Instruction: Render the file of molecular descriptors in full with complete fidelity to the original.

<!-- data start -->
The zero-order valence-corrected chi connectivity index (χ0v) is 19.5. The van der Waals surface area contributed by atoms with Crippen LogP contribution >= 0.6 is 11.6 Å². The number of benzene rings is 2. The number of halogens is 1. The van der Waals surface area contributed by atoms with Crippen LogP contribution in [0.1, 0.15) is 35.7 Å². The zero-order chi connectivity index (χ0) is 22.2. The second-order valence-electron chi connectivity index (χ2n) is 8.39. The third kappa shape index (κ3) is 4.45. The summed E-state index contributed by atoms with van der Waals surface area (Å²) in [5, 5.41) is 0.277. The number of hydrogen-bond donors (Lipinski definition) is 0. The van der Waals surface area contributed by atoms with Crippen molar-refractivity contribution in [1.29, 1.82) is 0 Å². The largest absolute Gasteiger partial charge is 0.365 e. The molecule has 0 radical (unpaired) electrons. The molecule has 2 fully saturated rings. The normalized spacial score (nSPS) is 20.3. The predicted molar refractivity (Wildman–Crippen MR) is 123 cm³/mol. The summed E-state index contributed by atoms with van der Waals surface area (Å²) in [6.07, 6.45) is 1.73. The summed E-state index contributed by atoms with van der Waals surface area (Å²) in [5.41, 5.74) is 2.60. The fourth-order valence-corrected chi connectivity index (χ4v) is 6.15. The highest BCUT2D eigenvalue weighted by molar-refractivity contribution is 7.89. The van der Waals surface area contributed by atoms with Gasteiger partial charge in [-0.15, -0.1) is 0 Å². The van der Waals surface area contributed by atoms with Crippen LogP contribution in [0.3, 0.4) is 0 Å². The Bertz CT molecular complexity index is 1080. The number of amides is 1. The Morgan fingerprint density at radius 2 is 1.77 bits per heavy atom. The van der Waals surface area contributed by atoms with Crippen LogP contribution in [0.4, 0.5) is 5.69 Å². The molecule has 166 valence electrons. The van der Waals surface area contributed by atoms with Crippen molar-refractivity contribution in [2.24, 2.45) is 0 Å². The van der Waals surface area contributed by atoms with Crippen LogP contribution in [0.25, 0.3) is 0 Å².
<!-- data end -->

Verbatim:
The zero-order valence-corrected chi connectivity index (χ0v) is 19.5. The van der Waals surface area contributed by atoms with Crippen LogP contribution >= 0.6 is 11.6 Å². The number of benzene rings is 2. The number of halogens is 1. The van der Waals surface area contributed by atoms with Crippen LogP contribution in [0.1, 0.15) is 35.7 Å². The zero-order chi connectivity index (χ0) is 22.2. The second-order valence-electron chi connectivity index (χ2n) is 8.39. The third kappa shape index (κ3) is 4.45. The summed E-state index contributed by atoms with van der Waals surface area (Å²) in [5, 5.41) is 0.277. The number of hydrogen-bond donors (Lipinski definition) is 0. The van der Waals surface area contributed by atoms with Crippen molar-refractivity contribution in [1.29, 1.82) is 0 Å². The largest absolute Gasteiger partial charge is 0.365 e. The molecule has 0 radical (unpaired) electrons. The molecule has 2 fully saturated rings. The normalized spacial score (nSPS) is 20.3. The predicted molar refractivity (Wildman–Crippen MR) is 123 cm³/mol. The summed E-state index contributed by atoms with van der Waals surface area (Å²) in [6.07, 6.45) is 1.73. The summed E-state index contributed by atoms with van der Waals surface area (Å²) in [5.41, 5.74) is 2.60. The fourth-order valence-corrected chi connectivity index (χ4v) is 6.15. The highest BCUT2D eigenvalue weighted by molar-refractivity contribution is 7.89. The van der Waals surface area contributed by atoms with Gasteiger partial charge in [-0.15, -0.1) is 0 Å². The van der Waals surface area contributed by atoms with Crippen LogP contribution in [0.3, 0.4) is 0 Å². The Bertz CT molecular complexity index is 1080. The number of amides is 1. The Morgan fingerprint density at radius 2 is 1.77 bits per heavy atom. The van der Waals surface area contributed by atoms with Crippen LogP contribution in [0.4, 0.5) is 5.69 Å². The molecule has 166 valence electrons. The van der Waals surface area contributed by atoms with Crippen molar-refractivity contribution in [2.24, 2.45) is 0 Å². The van der Waals surface area contributed by atoms with Crippen LogP contribution in [0.25, 0.3) is 0 Å².